Chinese trade data, released today, were terrible. Exports slumped 4.4% in December compared with a year ago (they were expected to grow 3%). Imports were even worse: rather than rise by 5% compared with a year ago, they fell 7.6%. Much of the fall was due to inward shipments of coal and soyabeans of roughly half the typical volumes. Analysts are beginning to fear that the trade war is only part of the reason for weak trade figures. Every year for more than a decade there has been at least one worry of an economic slowdown in China. The nation has grown considerably from a second-rate economy to one of the world’s powerhouses. Just how much debt was used to create this miracle and just how toxic is it? There are countless ways to cut the (limited) data and answer that question. One thing seems certain: a precipitous drop in demand for goods and services in China would have a significant impact on the global economy. Asia would suffer most, but European exporters would feel the pain as well, given the amount of machinery sent to the East. And then there’s Africa, which would no doubt miss the large amount of money poured into its nations from Chinese sovereign wealth funds. Don’t forget the Western companies that sell to China’s burgeoning middle classes, too.
We are watching China’s performance very closely indeed.
UK 10-Year yield @ 1.29%
US 10-Year yield @ 2.70%
Germany 10-Year yield @ 0.24%
Italy 10-Year yield @ 2.85%
Spain 10-Year yield @ 1.44%
Economic data and companies reporting for week commencing 14 January
Monday 14 January
EU: Industrial Production; GER: Wholesale Price Index
Trading update: Be Heard Group, Dechra Pharmaceuticals, JD Sports Fashion, Pagegroup, Revolution Bars, Tarsus
Tuesday 15 January
US: Advance Goods Trade Balance, Capital Goods Orders, Construction Spending, Durable Goods Orders, Factory Orders, Monthly Budget Statement, New Home Sales, Retail Inventories Trade Balance, Wholesale Inventories, Empire Manufacturing, PPI EU: GDP, Trade Balance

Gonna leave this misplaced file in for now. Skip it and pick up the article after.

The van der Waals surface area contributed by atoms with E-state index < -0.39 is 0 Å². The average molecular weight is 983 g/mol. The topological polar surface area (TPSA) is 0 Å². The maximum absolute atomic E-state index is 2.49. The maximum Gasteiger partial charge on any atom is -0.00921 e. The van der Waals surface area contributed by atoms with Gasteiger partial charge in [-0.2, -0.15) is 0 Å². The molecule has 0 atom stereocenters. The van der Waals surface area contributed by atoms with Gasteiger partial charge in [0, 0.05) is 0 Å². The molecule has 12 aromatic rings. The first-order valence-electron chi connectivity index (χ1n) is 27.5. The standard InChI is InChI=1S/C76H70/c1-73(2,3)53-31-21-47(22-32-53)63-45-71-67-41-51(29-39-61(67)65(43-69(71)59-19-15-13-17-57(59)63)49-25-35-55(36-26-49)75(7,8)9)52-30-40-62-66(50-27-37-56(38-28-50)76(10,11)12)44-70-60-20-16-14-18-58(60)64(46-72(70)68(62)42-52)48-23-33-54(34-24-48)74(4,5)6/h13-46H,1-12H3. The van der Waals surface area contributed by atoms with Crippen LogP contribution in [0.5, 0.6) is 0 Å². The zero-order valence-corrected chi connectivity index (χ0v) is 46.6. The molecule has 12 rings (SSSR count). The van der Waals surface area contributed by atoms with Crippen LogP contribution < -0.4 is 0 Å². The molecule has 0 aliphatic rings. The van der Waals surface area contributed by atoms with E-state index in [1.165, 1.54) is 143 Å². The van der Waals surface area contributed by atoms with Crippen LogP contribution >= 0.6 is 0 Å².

Final results: Elegant Hotels Group, Watkin Jones
Interim results: Games Workshop, Knights Group Holdings
Trading update: Ashmore Group, Boohoo Group, Big Yellow Group, The Gym Group, Hays, Mears Group, Provident Financial, Persimmon
Wednesday 16 January
UK: BOE Financial Stability Report, CPI, RPI, PPI, House Price Index
US: Wholesale Inventories, Wholesale Trade Sales, MBA Mortgage Applications, Retail Sales, Import Price Index, Export Price Index, Business Inventories, NAHB Housing Market Index, Fed Beige Book, Total Net Treasury International Capital Flows
EU: EU25 New Car Registrations; GER: CPI
Trading update: Bovis Homes Group, Cineworld Group, City of London Investment Group, Diploma, Headlam Group, Hochschild Mining, Kenmare Resources, Pearson, Secure Trust Bank, Tullow Oil
Thursday 17 January
UK: RICS House Price Balance, BoE Credit Conditions & Bank Liabilities Surveys
US: Housing Starts, Building Permits, Philadelphia Fed Business Outlook, Initial Jobless Claims, Continuing Claims
EU: Construction Output, CPI
Final results: Chemring Group
Quarterly results: Associated British Foods, Sage Group, SSP, Brown (N) Group, Premier Foods, Whitbread, Rio Tinto
Trading update: Experian, 4Imprint Group, Ibstock
Friday 18 January
UK: Retail Sales
US: Industrial Production, Manufacturing Production, Capacity Utilisation, University of Michigan Sentiment Survey
Trading update: Bakkavor Group, Henry Boot, Record